Get Out of the Shop and Get Bold With Experience Design

The lecture had just ended. When the lights came up, I forgot to get ready to go, watching dozens of sailors crisply walking out. How come I didn’t notice that on the way in? You wouldn’t think this subject would interest them. Maybe they’re friends with the speaker. Thoughts of On the Town ran through my head, sympathetic feelings for the boys, stuck in a lecture hall on their leave. I snapped out of it and I was nearly alone in the hall. Just me, a few older folks, and a tall, reasonably good-looking blond man who seemed to be looking at me.

He has a nice open face, I thought. I struggled with my coat, maybe moreso because I really thought he might be staring now. It’s just me. I’m imagining it. Long scarf and wool coat snugly wrapped around me, I grabbed my purse. And dumped it. Ugh. I crouched between the chairs, shoved its contents back in, and stood up. The man was gone. I walked out to the bar and got a can of soda for my walk to the car, and then at my elbow, there he was.

Ever think of getting over to the gym?”

His voice was slight, hesitant. I was puzzled, but mostly astonished. The way he’d appeared had scared the dickens out of me.

“I was just wondering, because, well, I live right over there, I mean, on Stone Road by Walter’s Gym, and, I, it’s a good place to get in a workout before work. My name’s Joe, I’m a personal trainer, and if you ever want to go with someone, just give me a call.”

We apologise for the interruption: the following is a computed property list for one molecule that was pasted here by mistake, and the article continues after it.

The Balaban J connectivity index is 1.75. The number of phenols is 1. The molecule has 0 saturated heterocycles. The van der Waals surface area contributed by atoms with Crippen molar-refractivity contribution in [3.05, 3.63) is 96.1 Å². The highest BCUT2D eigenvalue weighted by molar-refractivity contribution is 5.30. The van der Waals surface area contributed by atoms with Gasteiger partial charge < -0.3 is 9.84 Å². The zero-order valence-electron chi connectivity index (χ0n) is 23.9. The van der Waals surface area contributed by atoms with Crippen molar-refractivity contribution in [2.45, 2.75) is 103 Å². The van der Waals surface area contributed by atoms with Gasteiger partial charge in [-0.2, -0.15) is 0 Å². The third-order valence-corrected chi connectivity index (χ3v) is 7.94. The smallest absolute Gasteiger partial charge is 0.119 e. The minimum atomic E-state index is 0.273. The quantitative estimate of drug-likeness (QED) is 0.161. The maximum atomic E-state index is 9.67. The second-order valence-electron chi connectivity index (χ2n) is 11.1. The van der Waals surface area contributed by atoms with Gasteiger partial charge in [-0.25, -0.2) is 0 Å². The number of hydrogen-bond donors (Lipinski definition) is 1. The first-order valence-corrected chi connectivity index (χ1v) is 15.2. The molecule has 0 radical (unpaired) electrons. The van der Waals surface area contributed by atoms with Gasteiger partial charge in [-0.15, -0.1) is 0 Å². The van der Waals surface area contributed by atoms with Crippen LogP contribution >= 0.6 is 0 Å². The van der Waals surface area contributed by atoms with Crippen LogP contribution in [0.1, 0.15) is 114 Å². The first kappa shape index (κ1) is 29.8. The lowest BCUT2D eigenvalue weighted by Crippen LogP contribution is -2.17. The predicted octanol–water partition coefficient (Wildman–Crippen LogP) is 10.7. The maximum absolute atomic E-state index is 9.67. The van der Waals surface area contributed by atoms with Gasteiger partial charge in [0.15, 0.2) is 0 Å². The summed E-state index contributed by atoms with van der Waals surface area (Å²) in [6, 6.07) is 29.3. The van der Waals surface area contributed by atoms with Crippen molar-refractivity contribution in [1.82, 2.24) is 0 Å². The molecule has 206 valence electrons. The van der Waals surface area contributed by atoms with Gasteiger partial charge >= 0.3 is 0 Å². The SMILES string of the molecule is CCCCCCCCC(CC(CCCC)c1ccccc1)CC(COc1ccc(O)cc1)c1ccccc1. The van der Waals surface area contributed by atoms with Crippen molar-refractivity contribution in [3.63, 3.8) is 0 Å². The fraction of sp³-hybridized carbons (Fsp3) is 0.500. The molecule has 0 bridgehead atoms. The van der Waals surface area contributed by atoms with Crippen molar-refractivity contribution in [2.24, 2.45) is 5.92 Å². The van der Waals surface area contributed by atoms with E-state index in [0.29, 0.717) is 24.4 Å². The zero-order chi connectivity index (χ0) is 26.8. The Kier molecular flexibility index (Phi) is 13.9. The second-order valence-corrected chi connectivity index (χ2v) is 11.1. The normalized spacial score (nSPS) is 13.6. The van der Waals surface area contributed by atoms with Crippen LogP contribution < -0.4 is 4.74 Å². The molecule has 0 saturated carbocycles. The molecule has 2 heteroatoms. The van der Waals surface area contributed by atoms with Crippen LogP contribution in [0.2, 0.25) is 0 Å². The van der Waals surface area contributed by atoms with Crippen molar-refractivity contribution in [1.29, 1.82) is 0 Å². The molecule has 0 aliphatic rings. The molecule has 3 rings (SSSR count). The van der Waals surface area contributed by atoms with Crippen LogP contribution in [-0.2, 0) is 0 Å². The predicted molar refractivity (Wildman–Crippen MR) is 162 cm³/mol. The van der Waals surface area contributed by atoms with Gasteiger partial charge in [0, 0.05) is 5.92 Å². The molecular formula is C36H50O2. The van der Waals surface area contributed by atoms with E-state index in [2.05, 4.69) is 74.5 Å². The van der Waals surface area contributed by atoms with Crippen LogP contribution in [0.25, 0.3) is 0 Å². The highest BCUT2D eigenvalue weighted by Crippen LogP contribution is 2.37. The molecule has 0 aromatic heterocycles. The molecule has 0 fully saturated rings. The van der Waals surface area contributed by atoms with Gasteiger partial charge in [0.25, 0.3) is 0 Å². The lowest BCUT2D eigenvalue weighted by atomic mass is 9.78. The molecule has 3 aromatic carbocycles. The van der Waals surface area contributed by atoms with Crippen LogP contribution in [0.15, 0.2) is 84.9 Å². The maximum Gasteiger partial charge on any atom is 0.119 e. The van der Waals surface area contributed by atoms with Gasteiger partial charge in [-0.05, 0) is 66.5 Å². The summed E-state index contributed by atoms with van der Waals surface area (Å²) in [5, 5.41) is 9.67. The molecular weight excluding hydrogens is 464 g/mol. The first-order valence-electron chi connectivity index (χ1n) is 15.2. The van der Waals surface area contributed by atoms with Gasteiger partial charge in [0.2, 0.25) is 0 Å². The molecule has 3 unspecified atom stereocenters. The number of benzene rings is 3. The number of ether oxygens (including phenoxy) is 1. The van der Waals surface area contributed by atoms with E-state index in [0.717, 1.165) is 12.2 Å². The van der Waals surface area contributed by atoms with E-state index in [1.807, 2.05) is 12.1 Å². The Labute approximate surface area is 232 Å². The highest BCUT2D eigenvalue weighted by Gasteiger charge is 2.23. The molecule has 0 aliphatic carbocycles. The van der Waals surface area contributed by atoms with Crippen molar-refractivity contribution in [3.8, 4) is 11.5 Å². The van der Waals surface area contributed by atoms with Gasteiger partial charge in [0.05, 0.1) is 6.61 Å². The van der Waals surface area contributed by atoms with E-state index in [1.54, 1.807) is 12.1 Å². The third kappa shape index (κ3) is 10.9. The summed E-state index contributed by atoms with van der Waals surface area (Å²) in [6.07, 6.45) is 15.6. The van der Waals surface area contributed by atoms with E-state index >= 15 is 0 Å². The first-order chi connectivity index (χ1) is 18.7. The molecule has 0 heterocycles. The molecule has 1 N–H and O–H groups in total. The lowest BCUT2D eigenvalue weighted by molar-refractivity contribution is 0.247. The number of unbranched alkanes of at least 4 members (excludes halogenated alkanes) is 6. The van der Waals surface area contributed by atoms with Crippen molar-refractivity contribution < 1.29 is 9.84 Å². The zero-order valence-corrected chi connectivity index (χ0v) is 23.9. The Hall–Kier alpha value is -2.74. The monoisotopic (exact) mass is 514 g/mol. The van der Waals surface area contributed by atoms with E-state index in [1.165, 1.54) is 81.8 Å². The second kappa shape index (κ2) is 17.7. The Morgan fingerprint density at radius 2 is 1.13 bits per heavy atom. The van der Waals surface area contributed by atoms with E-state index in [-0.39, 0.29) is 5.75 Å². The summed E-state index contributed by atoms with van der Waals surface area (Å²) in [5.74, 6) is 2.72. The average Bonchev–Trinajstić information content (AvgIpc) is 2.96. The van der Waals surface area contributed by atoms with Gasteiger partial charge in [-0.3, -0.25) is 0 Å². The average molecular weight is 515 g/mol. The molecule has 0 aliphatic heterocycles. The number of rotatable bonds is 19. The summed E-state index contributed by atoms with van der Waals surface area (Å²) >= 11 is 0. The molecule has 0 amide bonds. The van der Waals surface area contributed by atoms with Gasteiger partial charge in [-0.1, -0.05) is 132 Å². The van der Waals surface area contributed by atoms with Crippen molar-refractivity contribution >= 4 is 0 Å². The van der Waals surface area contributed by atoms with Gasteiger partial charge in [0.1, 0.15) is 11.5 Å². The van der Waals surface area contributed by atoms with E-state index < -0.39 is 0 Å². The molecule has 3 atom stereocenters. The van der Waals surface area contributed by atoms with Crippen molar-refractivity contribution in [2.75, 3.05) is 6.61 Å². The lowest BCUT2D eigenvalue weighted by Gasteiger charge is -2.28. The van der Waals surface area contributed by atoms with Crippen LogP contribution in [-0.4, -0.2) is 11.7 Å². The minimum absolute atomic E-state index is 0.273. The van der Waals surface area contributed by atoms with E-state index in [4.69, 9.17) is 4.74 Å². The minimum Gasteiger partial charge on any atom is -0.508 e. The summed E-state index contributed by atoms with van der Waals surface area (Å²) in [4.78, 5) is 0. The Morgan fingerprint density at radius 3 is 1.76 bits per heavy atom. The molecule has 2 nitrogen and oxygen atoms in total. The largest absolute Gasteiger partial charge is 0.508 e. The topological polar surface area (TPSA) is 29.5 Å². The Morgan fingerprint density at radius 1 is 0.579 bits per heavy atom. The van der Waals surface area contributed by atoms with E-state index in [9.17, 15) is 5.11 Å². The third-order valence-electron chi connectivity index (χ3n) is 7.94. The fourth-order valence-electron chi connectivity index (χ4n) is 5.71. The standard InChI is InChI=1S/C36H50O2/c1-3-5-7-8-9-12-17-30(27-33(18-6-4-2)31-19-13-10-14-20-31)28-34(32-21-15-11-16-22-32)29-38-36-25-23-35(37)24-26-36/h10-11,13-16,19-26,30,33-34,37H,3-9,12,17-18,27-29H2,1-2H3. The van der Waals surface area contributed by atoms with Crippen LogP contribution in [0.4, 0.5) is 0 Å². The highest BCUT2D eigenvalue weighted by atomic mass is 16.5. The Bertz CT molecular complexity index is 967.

He paused. He looked unbearably uncomfortable. He forgot to hand me a business card.

I, oh, I’m not much for the gym, I said. I’ve got equipment at home and I…

I stopped. I laughed. I really laughed.

Oh, Joe, it’s a sales pitch! I thought it was a line! You know it’s not bad, Joe, but you’ve gotta move the “I’m a personal trainer” bit closer to the top so people don’t think you want a date. It needs to be more unique, too. There are too many personal trainers. And you’ve got to come on less like a stalker. Hey’ you know, parts of it were really good. Listen, I’m an Experience Designer and I love how crazy-bold that was. Want to go get a drink and talk about it? Oh, you’re a personal trainer. Probably not a drink. How about a coffee?

So we did. The pitch is much better now. I hope Joe keeps it bold and doesn’t wait for “networking opportunities.” He has a nice open face and it works for him. I hope he doesn’t always wait for the last person lost in their own thoughts in the lecture hall.

Experience Design happens everywhere.

How’s your elevator pitch? Think of it as your customer’s first Experience, and make sure it’s well designed.

Grow and be well,

Kelly Erickson